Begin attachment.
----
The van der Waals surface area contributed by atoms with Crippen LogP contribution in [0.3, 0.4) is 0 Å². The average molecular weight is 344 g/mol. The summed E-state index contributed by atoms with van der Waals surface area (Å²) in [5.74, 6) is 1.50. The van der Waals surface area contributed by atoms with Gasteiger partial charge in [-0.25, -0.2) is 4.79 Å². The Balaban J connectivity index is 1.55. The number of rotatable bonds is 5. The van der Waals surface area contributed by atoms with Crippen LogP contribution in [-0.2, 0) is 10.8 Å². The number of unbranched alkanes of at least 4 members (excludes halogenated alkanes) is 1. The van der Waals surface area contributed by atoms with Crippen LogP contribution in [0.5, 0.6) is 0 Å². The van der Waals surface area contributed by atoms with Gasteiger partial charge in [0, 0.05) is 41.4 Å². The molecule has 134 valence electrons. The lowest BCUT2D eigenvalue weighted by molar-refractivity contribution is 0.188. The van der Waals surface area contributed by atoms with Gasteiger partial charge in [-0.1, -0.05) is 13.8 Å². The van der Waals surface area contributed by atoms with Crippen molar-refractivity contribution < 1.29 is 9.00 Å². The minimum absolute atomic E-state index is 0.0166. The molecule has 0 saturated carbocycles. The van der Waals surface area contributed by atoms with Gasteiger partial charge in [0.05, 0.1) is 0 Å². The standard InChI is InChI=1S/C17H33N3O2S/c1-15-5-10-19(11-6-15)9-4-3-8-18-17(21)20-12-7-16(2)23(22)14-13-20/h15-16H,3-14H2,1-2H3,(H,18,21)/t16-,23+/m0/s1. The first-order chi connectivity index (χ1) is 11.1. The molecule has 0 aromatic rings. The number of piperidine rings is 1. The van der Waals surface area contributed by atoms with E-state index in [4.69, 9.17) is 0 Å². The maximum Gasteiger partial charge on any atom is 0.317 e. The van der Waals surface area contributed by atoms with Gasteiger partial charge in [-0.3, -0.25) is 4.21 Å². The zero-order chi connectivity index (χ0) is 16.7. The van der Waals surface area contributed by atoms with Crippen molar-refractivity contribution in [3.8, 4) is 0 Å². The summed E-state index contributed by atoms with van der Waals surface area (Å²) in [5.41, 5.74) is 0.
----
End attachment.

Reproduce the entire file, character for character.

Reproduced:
The van der Waals surface area contributed by atoms with Crippen LogP contribution in [0.3, 0.4) is 0 Å². The average molecular weight is 344 g/mol. The summed E-state index contributed by atoms with van der Waals surface area (Å²) in [5.74, 6) is 1.50. The van der Waals surface area contributed by atoms with Gasteiger partial charge in [-0.25, -0.2) is 4.79 Å². The Balaban J connectivity index is 1.55. The number of rotatable bonds is 5. The van der Waals surface area contributed by atoms with Crippen LogP contribution in [-0.2, 0) is 10.8 Å². The number of unbranched alkanes of at least 4 members (excludes halogenated alkanes) is 1. The van der Waals surface area contributed by atoms with Crippen LogP contribution in [0.5, 0.6) is 0 Å². The van der Waals surface area contributed by atoms with Gasteiger partial charge in [0, 0.05) is 41.4 Å². The molecule has 134 valence electrons. The lowest BCUT2D eigenvalue weighted by molar-refractivity contribution is 0.188. The van der Waals surface area contributed by atoms with Gasteiger partial charge in [-0.1, -0.05) is 13.8 Å². The van der Waals surface area contributed by atoms with Crippen molar-refractivity contribution < 1.29 is 9.00 Å². The minimum absolute atomic E-state index is 0.0166. The molecule has 0 saturated carbocycles. The van der Waals surface area contributed by atoms with Gasteiger partial charge in [0.05, 0.1) is 0 Å². The standard InChI is InChI=1S/C17H33N3O2S/c1-15-5-10-19(11-6-15)9-4-3-8-18-17(21)20-12-7-16(2)23(22)14-13-20/h15-16H,3-14H2,1-2H3,(H,18,21)/t16-,23+/m0/s1. The first-order chi connectivity index (χ1) is 11.1. The molecule has 0 aromatic rings. The number of piperidine rings is 1. The van der Waals surface area contributed by atoms with E-state index in [4.69, 9.17) is 0 Å². The maximum Gasteiger partial charge on any atom is 0.317 e. The van der Waals surface area contributed by atoms with Gasteiger partial charge in [-0.3, -0.25) is 4.21 Å². The zero-order chi connectivity index (χ0) is 16.7. The van der Waals surface area contributed by atoms with Crippen molar-refractivity contribution in [3.8, 4) is 0 Å². The summed E-state index contributed by atoms with van der Waals surface area (Å²) in [5.41, 5.74) is 0.